Friday, February 24, 2017

Stark Warning on Atlantic Cooling

Climatologists say there is an almost 50% chance that the Labrador Sea in the North Atlantic Ocean will cool rapidly within the next decade.

 Calm before the storm … the Labrador Sea in the North Atlantic. (Image Credit: Algkalv via Wikimedia) Click to Enlarge.
For thousands of years, parts of north-west Europe have enjoyed a climate around 5°C warmer than many other regions on the same latitude.  But new scientific analysis suggests that that could change much sooner and much faster than thought possible.

Climatologists who have looked again at the possibility of major climate change in and around the Atlantic Ocean, a persistent puzzle to researchers, now say there is an almost 50% chance that a key area of the North Atlantic could cool suddenly and rapidly, within the space of a decade, before the end of this century.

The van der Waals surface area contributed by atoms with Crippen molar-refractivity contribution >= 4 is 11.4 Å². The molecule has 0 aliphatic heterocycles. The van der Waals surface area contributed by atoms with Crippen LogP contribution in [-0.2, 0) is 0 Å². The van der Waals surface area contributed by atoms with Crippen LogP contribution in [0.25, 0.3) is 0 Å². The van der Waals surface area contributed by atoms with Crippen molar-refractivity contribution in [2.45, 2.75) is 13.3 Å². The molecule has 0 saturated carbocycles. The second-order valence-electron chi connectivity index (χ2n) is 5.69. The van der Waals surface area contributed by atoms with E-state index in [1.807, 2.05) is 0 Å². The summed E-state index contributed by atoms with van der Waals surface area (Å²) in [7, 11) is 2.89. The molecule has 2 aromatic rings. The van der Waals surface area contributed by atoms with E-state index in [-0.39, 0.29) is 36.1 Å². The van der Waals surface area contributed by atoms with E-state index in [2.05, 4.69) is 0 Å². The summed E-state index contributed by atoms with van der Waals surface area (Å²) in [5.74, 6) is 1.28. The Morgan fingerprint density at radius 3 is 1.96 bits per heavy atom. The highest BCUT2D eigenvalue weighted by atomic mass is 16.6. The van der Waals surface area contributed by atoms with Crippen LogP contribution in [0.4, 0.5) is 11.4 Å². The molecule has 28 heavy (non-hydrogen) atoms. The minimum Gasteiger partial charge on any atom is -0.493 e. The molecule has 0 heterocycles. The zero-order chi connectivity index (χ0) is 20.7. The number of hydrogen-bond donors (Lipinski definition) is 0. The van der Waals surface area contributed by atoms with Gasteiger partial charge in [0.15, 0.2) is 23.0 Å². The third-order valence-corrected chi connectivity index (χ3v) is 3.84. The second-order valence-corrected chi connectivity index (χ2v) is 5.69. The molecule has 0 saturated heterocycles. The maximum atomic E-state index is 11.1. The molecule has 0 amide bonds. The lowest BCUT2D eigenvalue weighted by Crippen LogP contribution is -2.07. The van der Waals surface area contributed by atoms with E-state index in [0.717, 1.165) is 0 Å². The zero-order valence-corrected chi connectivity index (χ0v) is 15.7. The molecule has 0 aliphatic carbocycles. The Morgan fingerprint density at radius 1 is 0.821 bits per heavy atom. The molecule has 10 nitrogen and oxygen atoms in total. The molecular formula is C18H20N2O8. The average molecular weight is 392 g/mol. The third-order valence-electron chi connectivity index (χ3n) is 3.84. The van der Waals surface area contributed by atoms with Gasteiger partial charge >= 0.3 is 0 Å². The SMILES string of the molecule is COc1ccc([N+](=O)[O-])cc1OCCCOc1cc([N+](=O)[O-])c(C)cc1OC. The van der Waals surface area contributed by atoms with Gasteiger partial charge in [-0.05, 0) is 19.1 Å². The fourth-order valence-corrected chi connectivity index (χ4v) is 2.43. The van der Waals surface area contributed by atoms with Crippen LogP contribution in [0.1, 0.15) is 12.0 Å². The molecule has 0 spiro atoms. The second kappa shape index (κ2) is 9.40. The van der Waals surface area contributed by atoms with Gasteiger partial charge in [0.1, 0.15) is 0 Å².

That is a much starker prospect than even the worst-case scientific scenario proposed so far, which does not see the Atlantic ocean current shutdown happening for several hundred years at least.

Extreme climate change
A scenario even more drastic (but fortunately fictional) was the subject of the 2004 US movie The Day After Tomorrow, which portrayed the disruption of the North Atlantic’s circulation leading to global cooling and a new Ice Age.

Read more at Stark Warning on Atlantic Cooling

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